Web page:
February 11, 2019: fundamental outlook for stocks


The economy and stock market move in the same direction in the long term. Hence, leading economic indicators are also leading indicators for the stock market.

Thoughts

*We’re seeing mixed readings in the leading economic indicators right now. Some are still bullish while others are turning bearish. This is typically what happens towards the end of bull markets, when leading indicators start to deteriorate one at a time.
*An imminent recession is very unlikely right now. However, a recession is possible in late-2019 or 2020. Wait and see the latest data.

  1. Long term bulls should watch out if Heavy Truck Sales continue to trend downwards.
  2. Banks’ lending standards have tightened dramatically.  If this persists, long term bulls should watch out.
  3. Inflation-adjusted New Orders are still trending sideways/upwards. This indicator suggests that the bull market is not over.
  4. Financial conditions are very loose. Not yet a long term bearish sign for the stock market.

Long term bulls should watch out if Heavy Truck Sales continue to trend downwards
The latest reading for Heavy Truck Sales went down from 511k to 488k. While Heavy Truck Sales have fallen a little, the downwards trend is not yet significant. Historically, Heavy Truck Sales trended downwards before bear markets and economic recessions began (see study)

This is not yet a clear long term bearish sign. Wait for more data before jumping to conclusions.

  1. If Heavy Truck Sales continue to trend downwards for several months, that will be a long term bearish sign.
  2. If Heavy Truck Sales don’t trend downwards for another few months, then you know that the recent decline was just a temporary dip.

Banks’ lending standards have tightened dramatically.  If this persists, long term bulls should watch out.
The latest reading for Banks’ Lending Standards tightened significantly. This is important, because credit is the lifeblood of the U.S. economy.

One data-point does not make a trend, so this is not yet a long term bearish factor. But if Lending Standards continue to trend higher throughout 2019, long term bulls should watch out.
In the past, Lending Standards tightened before bear markets and economic recessions began.
Inflation-adjusted New Orders are still trending sideways/upwards. Suggests that the bull market is not over.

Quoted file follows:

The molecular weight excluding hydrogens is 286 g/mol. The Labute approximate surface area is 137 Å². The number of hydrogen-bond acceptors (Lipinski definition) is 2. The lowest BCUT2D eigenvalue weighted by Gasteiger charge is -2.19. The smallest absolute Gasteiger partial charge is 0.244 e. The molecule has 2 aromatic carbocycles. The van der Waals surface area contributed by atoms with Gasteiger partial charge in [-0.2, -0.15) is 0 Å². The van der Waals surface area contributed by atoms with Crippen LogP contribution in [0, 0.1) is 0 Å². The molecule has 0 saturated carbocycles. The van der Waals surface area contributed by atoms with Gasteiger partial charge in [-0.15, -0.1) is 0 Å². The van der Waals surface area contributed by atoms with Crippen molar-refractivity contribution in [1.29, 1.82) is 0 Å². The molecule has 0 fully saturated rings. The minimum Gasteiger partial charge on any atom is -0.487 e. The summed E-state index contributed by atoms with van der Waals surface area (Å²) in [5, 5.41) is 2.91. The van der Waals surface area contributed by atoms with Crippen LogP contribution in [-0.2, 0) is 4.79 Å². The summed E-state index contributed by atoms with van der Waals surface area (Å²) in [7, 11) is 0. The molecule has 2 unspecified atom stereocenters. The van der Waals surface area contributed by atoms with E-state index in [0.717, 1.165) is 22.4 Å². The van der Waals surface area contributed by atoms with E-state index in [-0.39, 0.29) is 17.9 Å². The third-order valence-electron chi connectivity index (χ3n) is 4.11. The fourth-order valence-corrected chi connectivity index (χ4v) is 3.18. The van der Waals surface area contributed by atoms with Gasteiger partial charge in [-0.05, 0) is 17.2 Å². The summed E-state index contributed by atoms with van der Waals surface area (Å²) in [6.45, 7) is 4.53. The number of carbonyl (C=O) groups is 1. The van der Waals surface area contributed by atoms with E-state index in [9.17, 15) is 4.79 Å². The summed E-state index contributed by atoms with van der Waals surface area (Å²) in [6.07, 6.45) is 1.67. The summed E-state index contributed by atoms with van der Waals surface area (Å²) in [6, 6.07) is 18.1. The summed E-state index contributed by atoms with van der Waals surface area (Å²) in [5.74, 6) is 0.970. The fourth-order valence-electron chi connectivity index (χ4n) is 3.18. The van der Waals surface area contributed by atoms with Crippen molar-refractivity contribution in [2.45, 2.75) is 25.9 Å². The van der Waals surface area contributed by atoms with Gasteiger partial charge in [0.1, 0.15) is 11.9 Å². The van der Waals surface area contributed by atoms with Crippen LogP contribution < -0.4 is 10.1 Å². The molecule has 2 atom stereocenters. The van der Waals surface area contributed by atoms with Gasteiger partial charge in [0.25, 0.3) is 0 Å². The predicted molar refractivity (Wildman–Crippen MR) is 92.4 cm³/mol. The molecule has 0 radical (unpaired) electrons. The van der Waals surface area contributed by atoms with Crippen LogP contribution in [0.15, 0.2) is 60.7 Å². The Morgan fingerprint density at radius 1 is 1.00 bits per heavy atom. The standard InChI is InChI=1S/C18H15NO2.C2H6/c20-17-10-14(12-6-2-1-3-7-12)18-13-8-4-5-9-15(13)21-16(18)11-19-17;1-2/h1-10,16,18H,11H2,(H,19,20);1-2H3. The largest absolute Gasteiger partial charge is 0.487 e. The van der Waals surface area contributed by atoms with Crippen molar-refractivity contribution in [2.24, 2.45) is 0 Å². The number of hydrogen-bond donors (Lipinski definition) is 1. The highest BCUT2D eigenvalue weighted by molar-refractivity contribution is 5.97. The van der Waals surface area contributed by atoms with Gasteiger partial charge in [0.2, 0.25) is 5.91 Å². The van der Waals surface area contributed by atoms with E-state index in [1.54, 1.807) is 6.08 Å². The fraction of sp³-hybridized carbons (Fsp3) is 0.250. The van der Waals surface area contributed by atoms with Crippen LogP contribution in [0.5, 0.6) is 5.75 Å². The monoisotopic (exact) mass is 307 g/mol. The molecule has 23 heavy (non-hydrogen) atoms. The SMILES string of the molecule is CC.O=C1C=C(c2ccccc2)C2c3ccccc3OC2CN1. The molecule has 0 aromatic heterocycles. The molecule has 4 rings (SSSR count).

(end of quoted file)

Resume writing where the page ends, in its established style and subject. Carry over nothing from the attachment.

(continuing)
The inflation-adjusted New Orders for Consumer Goods is still trending sideways/upwards.

This indicator suggests that while late-cycle, the bull market in stocks probably is not over. In the past, inflation-adjusted New Orders trended downwards before bear markets and economic recessions began.
Financial conditions are very loose. Not yet a long term bearish sign for the stock market.
Financial conditions are still very loose despite the stock market’s crash in Q4 2018.


This is not a long term bearish factor for the stock market right now because historically, financial conditions tightened significantly before bear markets and recessions started.

Conclusion

Here is our discretionary market outlook:

  1. The U.S. stock market’s long term risk:reward is no longer bullish. This doesn’t necessarily mean that the bull market is over. We’re merely talking about long term risk:reward. Long term risk:reward is more important than trying to predict exact tops and bottoms.
  2. The medium term direction (i.e. next 3-6 months) is neutral. Some market studies are medium term bullish while others are medium term bearish
  3. The stock market’s short term has a slight bearish lean. Focus on the medium-long term (and especially the long term) because the short term is extremely hard to predict.

Goldman Sachs’ Bull/Bear Indicator demonstrates that while the bull market’s top isn’t necessarily in, risk:reward does favor long term bears.

Our discretionary outlook is not a reflection of how we’re trading the markets right now. We trade based on our quantitative trading models.
Members can see exactly how we’re trading the U.S. stock market right now based on our trading models.
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